Last year tension heightened dramatically between Russia and Ukraine over Tuzla Island in the Kerch Strait, a narrow body of water providing access from the Black Sea to the Sea of Azov. It took a meeting between the two countries' presidents to defuse the situation. RFE/RL reports on what has happened since.
Prague, 15 January 2004 (RFE/RL) -- A Russian attempt last year to build a dam from its Krasnodar shore to the Ukrainian island of Tuzla provoked a bitter dispute, with Ukraine claiming its former imperial master was threatening its territorial integrity.
Ukraine dispatched troops to defend Tuzla as it repeatedly asked Russia to halt construction of a dam in the Kerch Strait, a narrow waterway with the Russian shore on its east and the Ukrainian Crimean Peninsula on the west. The strait allows passage from the Black Sea into the Sea of Azov.
Russian authorities insisted the dam was needed for ecological reasons -- to prevent erosion of the Russian shoreline. But Ukraine suspected the dispute was engineered to force acceptance of an agreement over control over the Sea of Azov and access to it.
Russia has had to pay fees for its ships to navigate a channel through the Kerch Straits. In addition, geologists believe the Azov seabed is rich in oil and gas reserves.
The tension lasted from September until November as Russia ignored Ukrainian demands to halt the dam construction. The drama poisoned Ukrainian-Russian relations and threatened to smash plans for Ukraine to join a four-nation economic union with Russia, Kazakhstan, and Belarus called the Single Economic Space.
Only after Ukrainian President Leonid Kuchma cut short a visit to Brazil to talk with his Russian counterpart Vladimir Putin did the Russians stop extending the dam.
The director of the Kyiv Institute of Political and Conflict Studies, Dr. Mykhaylo Pohrebynsky, a close adviser to the Ukrainian presidential administration, says that following talks between the two presidents, high-level working groups were set up. These have led to provisional agreements for division of the Sea of Azov and control over the navigable channels in the Kerch Straits.
Pohrebynsky says he believes that the Russian ecological concerns were a pretext for action and that Moscow encouraged the drama to prevent Ukrainian legislators from adopting a law to treat the Azov Sea in a similar way to the Black Sea in respect of borders. There Ukrainian waters are separated from Russian waters by a neutral zone or international waters.
Pohrebynsky said Russia was dismayed at the prospect of such an international zone, where for instance NATO ships could sail freely. Russia was keen to keep the Azov Sea's status as that of an internal sea under the control of itself and Ukraine with no rights for anyone else.
Pohrebynsky said the two presidents agreed not to take any unilateral steps that would cause tension over the waterways. Pohrebynsky believes that detailed agreements will be signed soon classifying the Sea of Azov as an internal sea. "It's going to be a unique status, unlike that of the Black Sea, and the Ukrainian civil servants who drew up proposals gave the Russians a fright and thus the Russians used the dam as an argument that could prevent Ukraine from adopting certain decisions," he said. Moreover, he noted that Ukraine wants to join NATO -- "and this could cause Russia problems."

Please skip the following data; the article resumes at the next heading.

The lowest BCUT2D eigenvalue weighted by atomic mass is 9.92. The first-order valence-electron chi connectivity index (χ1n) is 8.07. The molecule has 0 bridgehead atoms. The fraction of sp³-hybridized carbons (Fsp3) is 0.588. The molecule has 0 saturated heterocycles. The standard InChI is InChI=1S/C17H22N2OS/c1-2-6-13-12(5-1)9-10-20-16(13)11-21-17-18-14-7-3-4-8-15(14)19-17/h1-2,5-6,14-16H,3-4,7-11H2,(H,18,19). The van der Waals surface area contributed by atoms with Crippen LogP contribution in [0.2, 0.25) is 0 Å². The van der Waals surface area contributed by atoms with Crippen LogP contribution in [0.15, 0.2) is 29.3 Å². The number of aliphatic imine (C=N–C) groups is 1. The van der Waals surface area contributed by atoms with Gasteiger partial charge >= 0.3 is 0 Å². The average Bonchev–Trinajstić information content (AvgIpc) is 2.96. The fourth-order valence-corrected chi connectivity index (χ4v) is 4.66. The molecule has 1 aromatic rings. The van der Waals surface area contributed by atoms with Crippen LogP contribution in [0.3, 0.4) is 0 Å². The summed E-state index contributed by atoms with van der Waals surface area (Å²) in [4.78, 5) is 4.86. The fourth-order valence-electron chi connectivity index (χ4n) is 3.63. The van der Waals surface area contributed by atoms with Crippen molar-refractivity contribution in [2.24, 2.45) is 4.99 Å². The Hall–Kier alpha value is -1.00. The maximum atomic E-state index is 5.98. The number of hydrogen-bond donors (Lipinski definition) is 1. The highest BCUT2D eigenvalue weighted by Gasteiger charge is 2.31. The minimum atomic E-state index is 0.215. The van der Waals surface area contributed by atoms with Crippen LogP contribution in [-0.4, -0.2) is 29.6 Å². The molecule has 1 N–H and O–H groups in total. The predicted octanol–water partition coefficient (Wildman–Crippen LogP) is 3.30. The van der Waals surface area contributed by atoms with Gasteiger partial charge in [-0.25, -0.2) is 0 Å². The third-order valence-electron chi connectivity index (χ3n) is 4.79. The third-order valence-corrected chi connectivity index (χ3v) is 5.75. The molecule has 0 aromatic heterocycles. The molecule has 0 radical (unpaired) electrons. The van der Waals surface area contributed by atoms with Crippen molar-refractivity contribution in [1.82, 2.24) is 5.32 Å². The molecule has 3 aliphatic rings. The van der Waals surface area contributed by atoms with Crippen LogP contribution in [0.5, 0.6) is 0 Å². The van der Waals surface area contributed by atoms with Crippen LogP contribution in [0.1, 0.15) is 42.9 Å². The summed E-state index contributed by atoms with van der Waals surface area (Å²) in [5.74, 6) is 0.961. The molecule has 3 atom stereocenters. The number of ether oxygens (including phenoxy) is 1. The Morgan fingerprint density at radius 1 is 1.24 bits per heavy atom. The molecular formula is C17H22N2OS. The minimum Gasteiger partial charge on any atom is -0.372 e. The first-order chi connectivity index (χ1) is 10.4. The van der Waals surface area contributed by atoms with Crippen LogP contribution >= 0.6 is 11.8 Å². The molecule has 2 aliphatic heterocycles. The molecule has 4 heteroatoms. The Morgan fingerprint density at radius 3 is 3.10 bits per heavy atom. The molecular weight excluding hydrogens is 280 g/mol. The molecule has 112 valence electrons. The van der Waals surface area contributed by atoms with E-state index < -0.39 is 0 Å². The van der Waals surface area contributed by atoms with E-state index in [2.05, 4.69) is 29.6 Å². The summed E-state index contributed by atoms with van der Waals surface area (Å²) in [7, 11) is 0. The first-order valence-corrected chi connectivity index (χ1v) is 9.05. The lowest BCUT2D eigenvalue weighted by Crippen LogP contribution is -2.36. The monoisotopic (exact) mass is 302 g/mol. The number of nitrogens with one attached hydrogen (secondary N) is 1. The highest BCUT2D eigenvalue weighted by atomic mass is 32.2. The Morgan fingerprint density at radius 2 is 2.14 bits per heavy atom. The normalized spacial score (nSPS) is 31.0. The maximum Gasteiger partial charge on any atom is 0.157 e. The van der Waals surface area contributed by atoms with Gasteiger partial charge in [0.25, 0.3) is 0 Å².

He says Ukraine had to compromise on important points. "Russia gets -- and this may seem as if Ukraine has made a concession -- the right to joint use of the channel. That was Russia's fundamental aim to secure joint control with Ukraine," Pohrebynsky said.
Foreign, specifically NATO, warships cannot pass through the channel without Moscow's permission under the agreements. Pohrebynsky says Russia, in return, dropped its objections to delineating boundaries in the Sea of Azov. "The political agreement between the two presidents calls for Russia's agreement to drawing up a frontier and not only on the sea bed but along its surface and above it, that is to say, the aim that Ukraine had pursued," he said. "To finally fix a frontier between Ukraine and Russia -- because this remained the last fragment of the border which had not been finally agreed upon."
At their meeting last month, Putin and Kuchma agreed to create a joint consortium to manage the Kerch Strait. Pohrebynsky says it is unclear whether Russia will have to continue paying fees for its ships to pass through the channel but Moscow will, in any case, contribute financially to the consortium.
Although it appears to have been a compromise agreement, some in Ukraine inevitably feel that Kyiv lost out on the deal. Director Ivan Lozowy of the Institute for Statehood and Democracy, an independent Kyiv-based think tank, is one them. "Undoubtedly, there was a winner and a loser," he said. "The loser was Ukraine and I believe the defeat was complete. Not only was Tuzla Island given away -- and at some point it will probably become a peninsula joined to the Russian Federation by a dam -- but even the division of the Azov Sea that Putin agreed to runs completely contrary to any benefit for Ukraine."
Lozowy believes that Russian officials engineered the Tuzla crisis because they were confident they would get their way. "There is only one thing that triggered the Tuzla crisis and that is Ukraine's weakness and [the] weakness of Ukraine's government. In other words, Putin and his team knew in advance that Kuchma would agree to all their demands," he said.
Ukrainian parliament speaker Volodymyr Lytvyn said it is difficult to know when the Azov and Kerch agreements will be finalized because the documents are still being prepared. Pohrebynsky believes it will be done soon. He says it's unclear what will become of the dam. Technical and ecological commissions have been set up to decide its fate.